Thanks to Penn Faculty for the Past Semester and Thoughts on Planning for the Fall
May 20, 2020
With Commencement now behind us, we wanted to take the opportunity to once again thank each and every one of you for the absolutely outstanding job that you did in moving your coursework online and for ensuring that our students had a rich and fulfilling conclusion to their academic year. This was a monumental achievement, done on very short notice, executed with grace and unwavering determination. We have always been extraordinarily proud of Penn’s faculty, but never more so than today.
This pandemic has turned many things in our lives upside down. Because of your commitment, Penn was able to navigate these past perilous months as seamlessly as any university in the country. A recent survey of our students found that they were overwhelmingly positive about their online experience. This is a tribute to your superb work, and we hope you all feel a genuine sense of pride. What you achieved was nothing less than essential to enabling Penn to carry on our world-class and life-changing educational mission.
These enormous changes to our campus life occurred as so many of you also had to deal with caregiving and other personal challenges brought about by the pandemic. We know how taxing this balance between work and personal responsibilities has been, and we deeply appreciate the professional and compassionate way that you have managed through this crisis.
Now we must shift our attention forward in contemplation of the fall semester. Several weeks ago we formed a Recovery Planning Group, comprised of leaders from across the key areas of our campus. Its committee structure includes many faculty voices, and you will shortly be hearing from the RPG as they lay out the considerations and options being explored for the coming academic year. Their work is driven by our strong commitment to ensure the safety of everyone in the Penn community while embracing the important work that all of you do in our classrooms, labs, studios, and clinical settings, as well as in our community and beyond.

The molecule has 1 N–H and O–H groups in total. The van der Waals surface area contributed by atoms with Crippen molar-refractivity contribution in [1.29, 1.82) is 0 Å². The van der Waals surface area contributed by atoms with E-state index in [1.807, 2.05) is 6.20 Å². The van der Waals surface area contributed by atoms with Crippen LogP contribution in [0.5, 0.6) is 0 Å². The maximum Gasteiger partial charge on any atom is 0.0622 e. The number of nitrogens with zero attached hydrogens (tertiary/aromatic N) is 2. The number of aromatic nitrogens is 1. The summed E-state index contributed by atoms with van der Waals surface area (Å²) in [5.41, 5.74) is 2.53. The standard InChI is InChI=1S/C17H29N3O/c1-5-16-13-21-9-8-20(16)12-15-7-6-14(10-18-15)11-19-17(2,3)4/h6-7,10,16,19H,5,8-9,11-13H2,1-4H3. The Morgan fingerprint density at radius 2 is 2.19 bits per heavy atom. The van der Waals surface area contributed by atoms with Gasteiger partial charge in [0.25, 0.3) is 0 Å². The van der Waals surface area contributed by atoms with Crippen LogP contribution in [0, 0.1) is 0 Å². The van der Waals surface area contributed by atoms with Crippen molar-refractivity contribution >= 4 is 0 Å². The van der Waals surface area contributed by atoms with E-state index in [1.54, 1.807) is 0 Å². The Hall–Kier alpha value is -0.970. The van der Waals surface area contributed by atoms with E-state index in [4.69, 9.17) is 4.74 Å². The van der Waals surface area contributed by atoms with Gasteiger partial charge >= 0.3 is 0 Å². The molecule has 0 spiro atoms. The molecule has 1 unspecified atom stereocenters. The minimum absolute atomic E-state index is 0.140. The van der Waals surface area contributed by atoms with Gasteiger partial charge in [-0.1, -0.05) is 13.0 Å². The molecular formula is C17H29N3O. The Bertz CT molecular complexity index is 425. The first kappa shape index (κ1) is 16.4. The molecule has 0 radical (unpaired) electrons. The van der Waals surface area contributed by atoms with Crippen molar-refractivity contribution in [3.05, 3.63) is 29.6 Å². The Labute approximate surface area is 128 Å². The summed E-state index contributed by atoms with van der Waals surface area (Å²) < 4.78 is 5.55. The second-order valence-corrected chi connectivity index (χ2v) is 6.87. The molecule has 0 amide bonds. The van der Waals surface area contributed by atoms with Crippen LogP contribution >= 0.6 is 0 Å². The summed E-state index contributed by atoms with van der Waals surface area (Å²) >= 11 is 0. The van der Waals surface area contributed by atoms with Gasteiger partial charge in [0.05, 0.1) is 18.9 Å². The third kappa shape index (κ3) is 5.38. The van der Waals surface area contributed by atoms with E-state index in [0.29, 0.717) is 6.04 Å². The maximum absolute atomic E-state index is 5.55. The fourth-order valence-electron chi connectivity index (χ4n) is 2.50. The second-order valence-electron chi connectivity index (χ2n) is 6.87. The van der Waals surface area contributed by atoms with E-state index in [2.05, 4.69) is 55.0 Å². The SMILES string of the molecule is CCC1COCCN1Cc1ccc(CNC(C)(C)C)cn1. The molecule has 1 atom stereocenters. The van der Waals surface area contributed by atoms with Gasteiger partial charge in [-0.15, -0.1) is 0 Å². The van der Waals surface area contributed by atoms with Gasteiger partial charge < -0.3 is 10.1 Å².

We all want to return to normal campus operations as soon as possible, but government directives allied with health considerations may necessitate delaying various features of normalcy for some period of time. We are confident we can begin a phased process for resuming research soon. For students to return, we need to be sure that we have better and more available testing, contact tracing and isolation space for those who may test positive, adequate capacity to provide separation in housing and dining settings, and workable social distancing practices, to name just a few of the considerations. The RPG is hard at work determining what is most feasible and when. In planning for the fall, we are considering a range of options for undergraduate, graduate and professional students that cover everything from completely online to various hybrid (in person and online) models. Whatever decision is ultimately made, it is clear that even if most students return to campus, the needs for social distancing will necessitate many changes, including the possibility of remote instruction for some or most of our courses. Indeed, to be adequately prepared for the fall, our schools and their faculties should all be thinking about the best ways to present courses through remote instruction. The Deans have been working with us to think through our options, and we ask that you work with them to ensure that we continue to provide a Penn quality education no matter what platforms we decide to use.
As we plan for the fall semester, we are keenly aware of the unique challenges that this pandemic has created for you, our faculty, and our students. Despite the significant financial impact this has had on the University, please know that we are deeply committed to doing everything possible to support you, our students, staff, patients, and all who are part of the Penn community.
In the nearly 300-year history of the University of Pennsylvania, there has never been a challenge of the nature and magnitude that we face today. Navigating the year ahead will require all of us to be creative, flexible and resolute. We know that no faculty at any university in the world is more capable of rising to this occasion. Penn is enormously blessed by the strength that all of you bring to your work. We are deeply grateful for your commitment to your students, our patients, the critical research work that we do, and the overall success of our University.
Thank you for all that you do and for what we know will be exceptional achievements in the year ahead.
Amy Gutmann, President
Wendell Pritchett, Provost